It is remarkable, that an examination of some of the Grammar schools of the metropolis, by the “Committee of the House of Commons for inquiring into the state of education, among the lower orders,” was slightly objected to. Open resistance seems not to have been attempted; but an opinion clearly now prevails in respectable quarters, that an appropriation of their endowments to the higher orders of the people is not, upon a fair construction of the intention of founders, an abuse. If considerable numbers of boys are studying the classics under the endowed masters, their purpose is supposed to be fully answered. The expense those boys are put to, independently of the funds, is never weighed; and something of good being evidently produced, the management of the foundations is, without more reflection, exonerated from suspicion. So far as relates to the great schools, changes are not, undoubtedly, to be admitted without much thought; but it is of more importance that they should not shrink from the closest inspection, if representations are loudly repeated un

favorable to their character. Where, however, the funds are confessedly a sinecure, we must entertain different views.

From the best sources of information we may collect, that in England and Wales nearly 500 free schools are now in existence. Of these Eton, Westminster, Winchester, Merchant Taylors, and many others, cannot be satisfactorily examined. It is impossible to estimate perfectly the merits of such establishments, without an exact acquaintance with funds and documents. Founded in remote times, and subsequently increased, their general character must depend upon the rules of various benefactors. But, eminent as they are, the features of charity can be but faintly traced upon them now; very few, indeed, of the 470 boys at Eton receive a gratuitous education. Westminster seems still more peculiarly the resort of the sons of the richer gentry. At Winchester the expenses are perhaps universally great; and Merchant Taylors is said to be voluntarily supported out of the private stock, and subscriptions of its liberal governors. The consequence of all this is, that the 1040 boys who attend these four schools, cost their parents, at the lowest calculation, 12,0001. per annum for tuition alone, whilst 100,0001. more will not in other réspects support them. What are their respective funds, in addition to these sums, for the annual education and bringing up of the boys, can at present be known to those persons only who administer them. By the specific directions of the founders, 280 of the 1040 are entitled to the chief advantages of the several establishments; and the increase of the value of the estates, has doubtless rendered admissible more of the classes originally intended to be so benefitted. The law, in such events, looks distinctly to an enlargement of the number of objects.' But it is evident that the expenditure abovementioned, must exclude the mass of these from seeking their right. The “poor and indigent” will not be ready candidates for Eton; and but few counties in England will produce parents hardy enough to send even one possessor or expectant of an inheritance of only 601. a year to Westminster. Merchant Taylors seems less objectionable on the grounds of expense;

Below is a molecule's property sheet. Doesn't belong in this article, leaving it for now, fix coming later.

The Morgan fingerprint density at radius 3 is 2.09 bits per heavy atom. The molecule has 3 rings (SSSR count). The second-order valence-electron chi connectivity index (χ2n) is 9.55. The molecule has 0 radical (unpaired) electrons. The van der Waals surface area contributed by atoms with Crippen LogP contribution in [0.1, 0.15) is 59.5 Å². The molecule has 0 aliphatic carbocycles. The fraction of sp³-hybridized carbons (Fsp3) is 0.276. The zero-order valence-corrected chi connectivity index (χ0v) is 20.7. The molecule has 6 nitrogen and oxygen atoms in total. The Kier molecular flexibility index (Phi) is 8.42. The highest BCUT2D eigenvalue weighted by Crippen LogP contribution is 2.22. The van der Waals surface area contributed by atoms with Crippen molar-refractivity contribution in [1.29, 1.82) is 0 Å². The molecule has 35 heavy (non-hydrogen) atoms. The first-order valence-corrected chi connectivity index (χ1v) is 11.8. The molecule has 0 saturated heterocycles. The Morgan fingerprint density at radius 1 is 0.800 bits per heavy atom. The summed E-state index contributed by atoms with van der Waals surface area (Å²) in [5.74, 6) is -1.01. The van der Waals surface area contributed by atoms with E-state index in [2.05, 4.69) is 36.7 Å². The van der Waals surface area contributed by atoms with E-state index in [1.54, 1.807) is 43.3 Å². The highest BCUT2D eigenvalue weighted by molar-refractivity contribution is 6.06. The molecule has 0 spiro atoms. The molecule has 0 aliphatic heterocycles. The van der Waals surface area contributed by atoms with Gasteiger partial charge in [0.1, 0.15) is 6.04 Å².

but poor mens' sons” will not find it a prudent scene of education; while the father of a “poor scholar” of Winchester will be grievously disappointed, if he has formed his expectations of modern bills by extracts from the terms of early admission. The extension of these schools to others, not on the several foundations, seems to be perfectly con. sistent with their early practice; nor are the “ foreigners”